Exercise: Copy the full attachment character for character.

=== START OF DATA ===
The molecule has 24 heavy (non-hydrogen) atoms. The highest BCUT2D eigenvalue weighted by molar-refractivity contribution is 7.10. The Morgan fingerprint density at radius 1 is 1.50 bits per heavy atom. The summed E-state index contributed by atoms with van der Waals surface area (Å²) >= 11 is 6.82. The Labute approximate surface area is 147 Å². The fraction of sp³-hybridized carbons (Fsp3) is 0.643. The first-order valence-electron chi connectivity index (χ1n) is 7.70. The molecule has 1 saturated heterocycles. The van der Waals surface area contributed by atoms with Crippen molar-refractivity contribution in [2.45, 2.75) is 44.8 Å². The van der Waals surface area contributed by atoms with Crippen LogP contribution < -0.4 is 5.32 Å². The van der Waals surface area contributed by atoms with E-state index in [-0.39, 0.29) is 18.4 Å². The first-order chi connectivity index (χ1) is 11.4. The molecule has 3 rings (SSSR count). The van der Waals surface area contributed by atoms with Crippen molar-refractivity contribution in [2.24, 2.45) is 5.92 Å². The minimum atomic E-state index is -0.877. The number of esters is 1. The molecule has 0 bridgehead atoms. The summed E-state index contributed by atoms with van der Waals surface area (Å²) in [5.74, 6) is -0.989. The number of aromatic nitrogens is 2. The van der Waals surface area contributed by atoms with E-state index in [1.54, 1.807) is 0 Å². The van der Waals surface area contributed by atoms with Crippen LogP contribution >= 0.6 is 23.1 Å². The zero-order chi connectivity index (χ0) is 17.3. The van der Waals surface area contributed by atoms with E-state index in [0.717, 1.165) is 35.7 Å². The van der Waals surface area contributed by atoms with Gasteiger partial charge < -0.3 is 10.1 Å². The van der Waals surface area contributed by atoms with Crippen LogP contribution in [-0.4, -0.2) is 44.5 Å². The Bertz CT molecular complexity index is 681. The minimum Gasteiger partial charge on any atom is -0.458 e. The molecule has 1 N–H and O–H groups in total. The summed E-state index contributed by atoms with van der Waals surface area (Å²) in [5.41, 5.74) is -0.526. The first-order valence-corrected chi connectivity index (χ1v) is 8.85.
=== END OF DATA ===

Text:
The molecule has 24 heavy (non-hydrogen) atoms. The highest BCUT2D eigenvalue weighted by molar-refractivity contribution is 7.10. The Morgan fingerprint density at radius 1 is 1.50 bits per heavy atom. The summed E-state index contributed by atoms with van der Waals surface area (Å²) >= 11 is 6.82. The Labute approximate surface area is 147 Å². The fraction of sp³-hybridized carbons (Fsp3) is 0.643. The first-order valence-electron chi connectivity index (χ1n) is 7.70. The molecule has 1 saturated heterocycles. The van der Waals surface area contributed by atoms with Crippen molar-refractivity contribution in [2.45, 2.75) is 44.8 Å². The van der Waals surface area contributed by atoms with Crippen LogP contribution < -0.4 is 5.32 Å². The van der Waals surface area contributed by atoms with E-state index in [-0.39, 0.29) is 18.4 Å². The first-order chi connectivity index (χ1) is 11.4. The molecule has 3 rings (SSSR count). The van der Waals surface area contributed by atoms with Crippen molar-refractivity contribution in [2.24, 2.45) is 5.92 Å². The minimum atomic E-state index is -0.877. The number of esters is 1. The molecule has 0 bridgehead atoms. The summed E-state index contributed by atoms with van der Waals surface area (Å²) in [5.74, 6) is -0.989. The number of aromatic nitrogens is 2. The van der Waals surface area contributed by atoms with E-state index in [1.54, 1.807) is 0 Å². The van der Waals surface area contributed by atoms with Crippen LogP contribution >= 0.6 is 23.1 Å². The zero-order chi connectivity index (χ0) is 17.3. The van der Waals surface area contributed by atoms with E-state index in [0.717, 1.165) is 35.7 Å². The van der Waals surface area contributed by atoms with Gasteiger partial charge < -0.3 is 10.1 Å². The van der Waals surface area contributed by atoms with Crippen LogP contribution in [-0.4, -0.2) is 44.5 Å². The Bertz CT molecular complexity index is 681. The minimum Gasteiger partial charge on any atom is -0.458 e. The molecule has 1 N–H and O–H groups in total. The summed E-state index contributed by atoms with van der Waals surface area (Å²) in [5.41, 5.74) is -0.526. The first-order valence-corrected chi connectivity index (χ1v) is 8.85.